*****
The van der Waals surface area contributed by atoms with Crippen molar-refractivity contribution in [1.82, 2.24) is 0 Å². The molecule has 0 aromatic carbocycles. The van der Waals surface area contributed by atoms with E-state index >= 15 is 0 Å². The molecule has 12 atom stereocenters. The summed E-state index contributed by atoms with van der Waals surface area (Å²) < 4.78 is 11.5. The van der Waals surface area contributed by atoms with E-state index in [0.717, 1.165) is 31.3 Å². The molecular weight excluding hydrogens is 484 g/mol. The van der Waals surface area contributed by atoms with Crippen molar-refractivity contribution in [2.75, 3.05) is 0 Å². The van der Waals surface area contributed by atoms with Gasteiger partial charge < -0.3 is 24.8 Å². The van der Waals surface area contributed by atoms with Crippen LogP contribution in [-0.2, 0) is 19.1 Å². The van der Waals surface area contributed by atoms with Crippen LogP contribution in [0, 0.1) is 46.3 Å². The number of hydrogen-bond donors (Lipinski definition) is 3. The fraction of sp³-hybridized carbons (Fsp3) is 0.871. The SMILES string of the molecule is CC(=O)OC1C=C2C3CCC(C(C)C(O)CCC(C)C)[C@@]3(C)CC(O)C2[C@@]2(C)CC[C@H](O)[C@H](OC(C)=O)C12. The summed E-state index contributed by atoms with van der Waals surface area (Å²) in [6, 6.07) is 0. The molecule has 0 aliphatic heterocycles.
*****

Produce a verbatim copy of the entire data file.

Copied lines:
The van der Waals surface area contributed by atoms with Crippen molar-refractivity contribution in [1.82, 2.24) is 0 Å². The molecule has 0 aromatic carbocycles. The van der Waals surface area contributed by atoms with E-state index >= 15 is 0 Å². The molecule has 12 atom stereocenters. The summed E-state index contributed by atoms with van der Waals surface area (Å²) < 4.78 is 11.5. The van der Waals surface area contributed by atoms with E-state index in [0.717, 1.165) is 31.3 Å². The molecular weight excluding hydrogens is 484 g/mol. The van der Waals surface area contributed by atoms with Crippen molar-refractivity contribution in [2.75, 3.05) is 0 Å². The van der Waals surface area contributed by atoms with Gasteiger partial charge < -0.3 is 24.8 Å². The van der Waals surface area contributed by atoms with Crippen LogP contribution in [-0.2, 0) is 19.1 Å². The van der Waals surface area contributed by atoms with Crippen LogP contribution in [0, 0.1) is 46.3 Å². The number of hydrogen-bond donors (Lipinski definition) is 3. The fraction of sp³-hybridized carbons (Fsp3) is 0.871. The SMILES string of the molecule is CC(=O)OC1C=C2C3CCC(C(C)C(O)CCC(C)C)[C@@]3(C)CC(O)C2[C@@]2(C)CC[C@H](O)[C@H](OC(C)=O)C12. The summed E-state index contributed by atoms with van der Waals surface area (Å²) in [6, 6.07) is 0. The molecule has 0 aliphatic heterocycles.